A genomic history of Aboriginal Australia

Anna-Sapfo Malaspinas, Michael C. Westaway, Craig Muller, Vitor C. Sousa, Oscar Lao, Isabel Alves, Anders Bergström, Georgios Athanasiadis, Jade Y. Cheng, Jacob E. Crawford, Tim H. Heupink, Enrico Macholdt, Stephan Peischl, Simon Rasmussen, Stephan Schiffels, Sankar Subramanian, Joanne L. Wright, Anders Albrechtsen, Chiara Barbieri, Isabelle DupanloupAnders Eriksson, Ashot Margaryan, Ida Moltke, Irina Pugach, Thorfinn S. Korneliussen, Ivan P. Levkivskyi, J. Víctor Moreno-Mayar, Shengyu Ni, Fernando Racimo, Martin Sikora, Yali Xue, Farhang A. Aghakhanian, Nicolas Brucato, Søren Brunak, Paula F. Campos, Warren Clark, Sturla Ellingvåg, Gudjugudju Fourmile, Pascale Gerbault, Darren Injie, George Koki, Matthew Leavesley, Betty Logan, Aubrey Lynch, Elizabeth A. Matisoo-Smith, Peter J. McAllister, Alexander J. Mentzer, Mait Metspalu, Andrea B. Migliano, Les Murgha, Maude E. Phipps, William Pomat, Doc Reynolds, Francois-Xavier Ricaut, Peter Siba, Mark G. Thomas, Thomas Wales, Colleen Ma’run Wall, Stephen J. Oppenheimer, Chris Tyler-Smith, Richard Durbin, Joe Dortch, Andrea Manica, Mikkel H. Schierup, Robert A. Foley, Marta Mirazón Lahr, Claire Bowern, Jeffrey D. Wall, Thomas Mailund, Mark Stoneking, Rasmus Nielsen, Manjinder S. Sandhu, Laurent Excoffier, David M. Lambert, Eske Willerslev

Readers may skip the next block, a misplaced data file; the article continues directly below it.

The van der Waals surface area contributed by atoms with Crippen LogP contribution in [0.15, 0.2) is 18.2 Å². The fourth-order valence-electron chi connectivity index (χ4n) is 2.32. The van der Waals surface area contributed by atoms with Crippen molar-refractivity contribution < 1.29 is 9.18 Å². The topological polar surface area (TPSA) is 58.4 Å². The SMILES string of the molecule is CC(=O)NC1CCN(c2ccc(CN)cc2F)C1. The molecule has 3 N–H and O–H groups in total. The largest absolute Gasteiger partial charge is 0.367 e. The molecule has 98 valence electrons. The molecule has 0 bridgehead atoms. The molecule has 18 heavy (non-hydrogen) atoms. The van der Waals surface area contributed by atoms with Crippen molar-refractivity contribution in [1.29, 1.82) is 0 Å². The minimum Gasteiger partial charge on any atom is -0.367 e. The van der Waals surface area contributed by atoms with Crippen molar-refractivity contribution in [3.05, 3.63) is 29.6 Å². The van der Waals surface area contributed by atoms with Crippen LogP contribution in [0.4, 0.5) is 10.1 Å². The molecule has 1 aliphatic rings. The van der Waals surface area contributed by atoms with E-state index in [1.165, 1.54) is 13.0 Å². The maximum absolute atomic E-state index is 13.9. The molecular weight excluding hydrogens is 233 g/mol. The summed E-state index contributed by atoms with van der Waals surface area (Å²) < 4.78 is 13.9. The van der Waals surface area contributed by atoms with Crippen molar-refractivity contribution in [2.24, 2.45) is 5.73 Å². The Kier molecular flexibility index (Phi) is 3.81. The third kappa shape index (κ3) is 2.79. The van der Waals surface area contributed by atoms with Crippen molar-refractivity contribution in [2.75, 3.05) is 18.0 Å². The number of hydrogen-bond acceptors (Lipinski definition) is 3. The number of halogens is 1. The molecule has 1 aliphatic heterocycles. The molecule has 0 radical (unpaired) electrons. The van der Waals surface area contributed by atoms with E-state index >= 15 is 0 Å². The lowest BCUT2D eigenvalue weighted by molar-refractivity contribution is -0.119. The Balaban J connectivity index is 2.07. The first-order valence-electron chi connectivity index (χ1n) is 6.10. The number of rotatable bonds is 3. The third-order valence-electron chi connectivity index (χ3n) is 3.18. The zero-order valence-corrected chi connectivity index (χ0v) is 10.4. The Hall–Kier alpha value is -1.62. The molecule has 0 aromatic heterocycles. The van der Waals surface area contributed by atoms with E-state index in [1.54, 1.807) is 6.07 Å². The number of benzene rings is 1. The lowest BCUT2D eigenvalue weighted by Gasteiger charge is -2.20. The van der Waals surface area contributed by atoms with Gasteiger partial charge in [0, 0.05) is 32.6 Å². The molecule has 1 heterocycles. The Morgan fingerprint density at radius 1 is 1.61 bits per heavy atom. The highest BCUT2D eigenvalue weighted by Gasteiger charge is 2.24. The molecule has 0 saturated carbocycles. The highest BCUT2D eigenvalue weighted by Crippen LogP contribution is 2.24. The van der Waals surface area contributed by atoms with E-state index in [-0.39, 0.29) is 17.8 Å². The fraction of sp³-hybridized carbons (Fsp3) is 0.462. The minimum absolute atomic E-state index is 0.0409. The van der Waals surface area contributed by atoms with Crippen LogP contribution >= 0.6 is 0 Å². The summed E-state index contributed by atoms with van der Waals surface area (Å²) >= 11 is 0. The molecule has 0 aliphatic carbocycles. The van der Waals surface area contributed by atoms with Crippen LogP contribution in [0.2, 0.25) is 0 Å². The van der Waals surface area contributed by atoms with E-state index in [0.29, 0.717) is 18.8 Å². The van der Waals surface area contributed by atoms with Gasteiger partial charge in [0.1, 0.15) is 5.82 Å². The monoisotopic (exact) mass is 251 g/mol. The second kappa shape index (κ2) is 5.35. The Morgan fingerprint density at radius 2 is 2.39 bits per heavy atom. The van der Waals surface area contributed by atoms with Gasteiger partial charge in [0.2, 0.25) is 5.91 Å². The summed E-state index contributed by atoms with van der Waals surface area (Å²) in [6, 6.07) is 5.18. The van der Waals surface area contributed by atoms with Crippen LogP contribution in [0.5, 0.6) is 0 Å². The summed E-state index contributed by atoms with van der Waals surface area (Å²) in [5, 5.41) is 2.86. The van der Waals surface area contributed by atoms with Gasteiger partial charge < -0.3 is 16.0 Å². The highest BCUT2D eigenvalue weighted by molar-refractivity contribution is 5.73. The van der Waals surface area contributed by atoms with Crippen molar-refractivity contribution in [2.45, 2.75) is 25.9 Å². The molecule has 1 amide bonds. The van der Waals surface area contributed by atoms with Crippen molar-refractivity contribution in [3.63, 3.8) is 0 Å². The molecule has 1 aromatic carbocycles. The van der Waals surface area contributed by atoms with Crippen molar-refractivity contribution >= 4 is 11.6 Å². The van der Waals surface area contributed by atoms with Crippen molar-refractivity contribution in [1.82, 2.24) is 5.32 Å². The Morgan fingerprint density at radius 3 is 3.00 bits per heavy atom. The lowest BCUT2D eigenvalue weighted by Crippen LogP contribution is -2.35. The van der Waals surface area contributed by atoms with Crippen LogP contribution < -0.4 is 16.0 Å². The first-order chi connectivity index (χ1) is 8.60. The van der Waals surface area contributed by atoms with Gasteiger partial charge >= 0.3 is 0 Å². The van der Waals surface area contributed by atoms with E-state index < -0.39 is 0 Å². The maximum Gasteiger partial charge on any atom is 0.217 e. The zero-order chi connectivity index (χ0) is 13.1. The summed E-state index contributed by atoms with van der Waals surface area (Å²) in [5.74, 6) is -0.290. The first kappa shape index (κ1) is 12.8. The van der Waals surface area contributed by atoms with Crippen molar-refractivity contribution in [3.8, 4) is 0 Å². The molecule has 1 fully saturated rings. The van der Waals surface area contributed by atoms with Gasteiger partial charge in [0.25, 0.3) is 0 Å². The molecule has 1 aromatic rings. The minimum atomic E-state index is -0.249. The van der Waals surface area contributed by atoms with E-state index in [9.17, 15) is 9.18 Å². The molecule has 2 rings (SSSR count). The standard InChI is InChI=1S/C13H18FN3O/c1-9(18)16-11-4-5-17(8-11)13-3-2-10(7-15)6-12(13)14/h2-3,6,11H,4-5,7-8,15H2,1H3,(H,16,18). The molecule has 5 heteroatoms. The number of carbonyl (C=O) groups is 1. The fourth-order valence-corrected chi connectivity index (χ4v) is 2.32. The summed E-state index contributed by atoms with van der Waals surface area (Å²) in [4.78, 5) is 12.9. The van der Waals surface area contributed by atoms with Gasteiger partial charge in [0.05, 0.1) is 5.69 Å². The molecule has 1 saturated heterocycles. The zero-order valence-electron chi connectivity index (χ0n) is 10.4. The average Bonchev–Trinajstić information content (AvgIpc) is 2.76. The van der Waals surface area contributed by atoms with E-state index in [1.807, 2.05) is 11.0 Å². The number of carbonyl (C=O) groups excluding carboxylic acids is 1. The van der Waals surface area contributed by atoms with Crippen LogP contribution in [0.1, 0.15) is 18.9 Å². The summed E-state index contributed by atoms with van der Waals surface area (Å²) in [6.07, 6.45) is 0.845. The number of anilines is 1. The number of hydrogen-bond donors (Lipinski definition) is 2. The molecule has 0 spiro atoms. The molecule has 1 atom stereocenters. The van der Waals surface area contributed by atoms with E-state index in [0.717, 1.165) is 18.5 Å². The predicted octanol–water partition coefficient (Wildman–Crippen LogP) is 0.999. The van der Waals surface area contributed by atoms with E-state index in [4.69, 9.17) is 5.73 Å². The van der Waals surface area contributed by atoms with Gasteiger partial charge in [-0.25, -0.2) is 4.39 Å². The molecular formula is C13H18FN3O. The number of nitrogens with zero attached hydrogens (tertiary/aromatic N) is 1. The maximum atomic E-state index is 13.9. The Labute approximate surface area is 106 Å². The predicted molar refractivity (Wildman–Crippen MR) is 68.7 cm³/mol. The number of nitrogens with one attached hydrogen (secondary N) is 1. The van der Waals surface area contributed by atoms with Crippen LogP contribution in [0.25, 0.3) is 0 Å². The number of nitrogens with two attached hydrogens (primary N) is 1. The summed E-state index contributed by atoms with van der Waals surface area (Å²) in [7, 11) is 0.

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215 Scopus citations

Abstract

The population history of Aboriginal Australians remains largely uncharacterized. Here we generate high-coverage genomes for 83 Aboriginal Australians (speakers of Pama-Nyungan languages) and 25 Papuans from the New Guinea Highlands. We find that Papuan and Aboriginal Australian ancestors diversified 25-40 thousand years ago (kya), suggesting pre-Holocene population structure in the ancient continent of Sahul (Australia, New Guinea and Tasmania). However, all of the studied Aboriginal Australians descend from a single founding population that differentiated ∼10-32 kya. We infer a population expansion in northeast Australia during the Holocene epoch (past 10,000 years) associated with limited gene flow from this region to the rest of Australia, consistent with the spread of the Pama-Nyungan languages. We estimate that Aboriginal Australians and Papuans diverged from Eurasians 51-72 kya, following a single out-of-Africa dispersal, and subsequently admixed with archaic populations. Finally, we report evidence of selection in Aboriginal Australians potentially associated with living in the desert. © 2016 Macmillan Publishers Limited, part of Springer Nature. All rights reserved
Original languageEnglish (US)
Pages (from-to)207-214
Number of pages8
JournalNature
Volume538
Issue number7624
DOIs
StatePublished - Sep 21 2016

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